Council Profile: Matthew Butlin

7 March 2011 By Leadership

Matthew Butlin
Matthew Butlin

Matthew Butlin started his career as an economist at the RBA, progressing to prominent roles in the public and private sector, and is now the Chair of the Australian Competition and Efficiency Commission and sits on Leadership Victoria’s Council. He is also the subject of this month’s Council Profile.
What do you value most about your role on Council?
The opportunity to offer some views and judgement based on experience and work with the very capable executive team making changes at LV.

What makes a good leader?
Someone who understands that in order to achieve complex outcomes you need to understand different approaches. Someone who can give some thought to the desired outcome, understand what needs to be done in order to get there and who can be brutally frank about their own abilities or shortcomings and those of their team.


You get powerful acts of leadership when things change and stay changed. Of course there needs to be some element of charisma in any leader, but they also need to have the capacity to lead a team, break through logjams, get a team to find a solution and systematise that solution. Sometimes, the sort of leadership qualities I’m describing don’t exist in one person. It might be better to pair, say, an ideas person with someone who understands how to implement those ideas, it might be the combination that works rather than the individual.
Can you describe two key moments in your life that have shaped you as a leader?

There have been a few pivotal moments in my career, partly driven by circumstances, where I’ve been exposed to high integrity leaders in difficult circumstances. In the late ‘80s, just after then Treasurer Paul Keating made his famous ‘banana republic’ remarks, I was a part of a dedicated team who focused on a body of work to get government finances in order and achieve micro-economic reform. There were some difficult decisions that had to be made, they weren’t my decisions, but I watched a team of people put through reforms and sometimes that meant they cut things down quite radically. It was a difficult process. But to see people I admired do that with a lot of integrity and  in a human way was very influential.

The other pivotal moment came from insights from doing a leadership program that allowed a very diverse group of people to come together, it was quite powerful. The program made me aware of how I worked with other people and allowed me to implement changes in the way I worked and re-focus on what we were trying to achieve at CRA Limited (now Rio Tinto).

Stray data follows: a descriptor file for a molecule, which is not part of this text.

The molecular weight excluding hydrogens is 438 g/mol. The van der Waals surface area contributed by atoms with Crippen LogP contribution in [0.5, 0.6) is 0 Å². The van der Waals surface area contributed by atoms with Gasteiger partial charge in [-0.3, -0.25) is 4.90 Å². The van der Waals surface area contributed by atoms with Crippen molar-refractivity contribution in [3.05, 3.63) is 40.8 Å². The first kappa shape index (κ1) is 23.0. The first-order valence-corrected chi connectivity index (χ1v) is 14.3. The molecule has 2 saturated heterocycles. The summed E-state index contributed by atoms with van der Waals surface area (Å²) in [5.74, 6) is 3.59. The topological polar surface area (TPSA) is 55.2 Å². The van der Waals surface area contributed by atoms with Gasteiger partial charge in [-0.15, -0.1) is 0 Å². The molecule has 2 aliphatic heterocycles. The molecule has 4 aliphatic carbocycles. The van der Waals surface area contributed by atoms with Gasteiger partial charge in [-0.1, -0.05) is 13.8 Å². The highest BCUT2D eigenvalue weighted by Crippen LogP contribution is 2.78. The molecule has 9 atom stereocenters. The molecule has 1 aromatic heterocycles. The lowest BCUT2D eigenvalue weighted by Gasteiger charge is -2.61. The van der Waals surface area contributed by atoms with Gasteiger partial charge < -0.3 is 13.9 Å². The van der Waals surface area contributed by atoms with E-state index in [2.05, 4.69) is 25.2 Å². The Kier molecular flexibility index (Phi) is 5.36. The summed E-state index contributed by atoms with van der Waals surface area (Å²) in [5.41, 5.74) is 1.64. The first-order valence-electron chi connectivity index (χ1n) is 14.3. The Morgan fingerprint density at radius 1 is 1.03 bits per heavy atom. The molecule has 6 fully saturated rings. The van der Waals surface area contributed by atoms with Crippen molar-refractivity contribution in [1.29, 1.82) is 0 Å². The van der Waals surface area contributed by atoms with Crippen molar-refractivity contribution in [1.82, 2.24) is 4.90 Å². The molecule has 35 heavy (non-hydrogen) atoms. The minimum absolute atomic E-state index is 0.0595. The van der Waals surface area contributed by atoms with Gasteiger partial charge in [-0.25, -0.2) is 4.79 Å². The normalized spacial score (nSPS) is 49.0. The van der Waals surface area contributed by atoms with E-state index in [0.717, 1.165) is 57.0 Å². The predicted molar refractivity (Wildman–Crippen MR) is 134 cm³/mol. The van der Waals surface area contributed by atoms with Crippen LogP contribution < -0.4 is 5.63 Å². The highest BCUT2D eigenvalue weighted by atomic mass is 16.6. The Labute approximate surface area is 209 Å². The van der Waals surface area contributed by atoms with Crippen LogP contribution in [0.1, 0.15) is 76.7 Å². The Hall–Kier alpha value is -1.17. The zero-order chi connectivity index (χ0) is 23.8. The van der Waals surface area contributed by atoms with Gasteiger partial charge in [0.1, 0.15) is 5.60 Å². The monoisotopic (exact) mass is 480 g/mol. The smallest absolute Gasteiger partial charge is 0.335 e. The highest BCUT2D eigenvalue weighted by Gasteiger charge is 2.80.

One of the things I like about WCLP is it comes at a time in most peoples careers when they know their own job well, they know their organisation well. The program gives them the opportunity to be exposed to different people and think about the way different people might approach situations, being influenced by such a diverse range of people from some very diverse organisations creates an ‘aha!’ moment.
How has your leadership style evolved? What lessons have you learnt?

I started my career in a technical discipline. When you work in a technical discipline you tend to be focused on the joys of that discipline and are not necessarily focused on people. When you move to a management position, as you deal with more complex and longer term tasks, you have to, necessarily, understand how to work with people. Through that transition process I learnt the importance of self awareness, people who aren’t self aware aren’t attuned to how their behaviour impacts other people, and they won’t be good leaders.
What’s the best piece of advice you could offer any leader?

Have a constant thirst to know more about yourself, particularly about things that impact others. Be aware that there’s a richness to be gathered in diversity and learn to be a much better listener than you are a talker. It’s important for any leader to know how to speak but you also need to be able to listen, it’s an important discipline.